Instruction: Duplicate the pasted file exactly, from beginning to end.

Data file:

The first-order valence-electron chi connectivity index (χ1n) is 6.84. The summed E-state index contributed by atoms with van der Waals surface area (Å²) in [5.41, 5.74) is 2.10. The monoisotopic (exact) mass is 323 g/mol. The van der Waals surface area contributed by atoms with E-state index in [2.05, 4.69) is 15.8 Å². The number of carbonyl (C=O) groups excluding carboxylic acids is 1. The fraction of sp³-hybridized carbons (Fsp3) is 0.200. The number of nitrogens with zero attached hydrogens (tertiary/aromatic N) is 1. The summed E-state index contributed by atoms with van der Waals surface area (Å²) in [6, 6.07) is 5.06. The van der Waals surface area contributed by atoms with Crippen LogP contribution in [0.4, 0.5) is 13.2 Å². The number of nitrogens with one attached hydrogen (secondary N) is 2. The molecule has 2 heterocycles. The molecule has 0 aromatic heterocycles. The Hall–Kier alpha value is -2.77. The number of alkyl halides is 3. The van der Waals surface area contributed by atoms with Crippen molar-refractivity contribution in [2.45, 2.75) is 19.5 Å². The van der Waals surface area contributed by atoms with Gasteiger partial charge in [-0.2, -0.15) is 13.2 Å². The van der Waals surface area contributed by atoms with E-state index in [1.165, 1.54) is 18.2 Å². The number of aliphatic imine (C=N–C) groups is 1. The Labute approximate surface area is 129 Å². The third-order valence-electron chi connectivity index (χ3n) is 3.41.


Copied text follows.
The first-order valence-electron chi connectivity index (χ1n) is 6.84. The summed E-state index contributed by atoms with van der Waals surface area (Å²) in [5.41, 5.74) is 2.10. The monoisotopic (exact) mass is 323 g/mol. The van der Waals surface area contributed by atoms with E-state index in [2.05, 4.69) is 15.8 Å². The number of carbonyl (C=O) groups excluding carboxylic acids is 1. The fraction of sp³-hybridized carbons (Fsp3) is 0.200. The number of nitrogens with zero attached hydrogens (tertiary/aromatic N) is 1. The summed E-state index contributed by atoms with van der Waals surface area (Å²) in [6, 6.07) is 5.06. The van der Waals surface area contributed by atoms with Crippen LogP contribution in [0.4, 0.5) is 13.2 Å². The number of nitrogens with one attached hydrogen (secondary N) is 2. The molecule has 2 heterocycles. The molecule has 0 aromatic heterocycles. The Hall–Kier alpha value is -2.77. The number of alkyl halides is 3. The van der Waals surface area contributed by atoms with Crippen molar-refractivity contribution in [2.45, 2.75) is 19.5 Å². The van der Waals surface area contributed by atoms with Gasteiger partial charge in [-0.2, -0.15) is 13.2 Å². The van der Waals surface area contributed by atoms with E-state index in [1.165, 1.54) is 18.2 Å². The number of aliphatic imine (C=N–C) groups is 1. The Labute approximate surface area is 129 Å². The third-order valence-electron chi connectivity index (χ3n) is 3.41.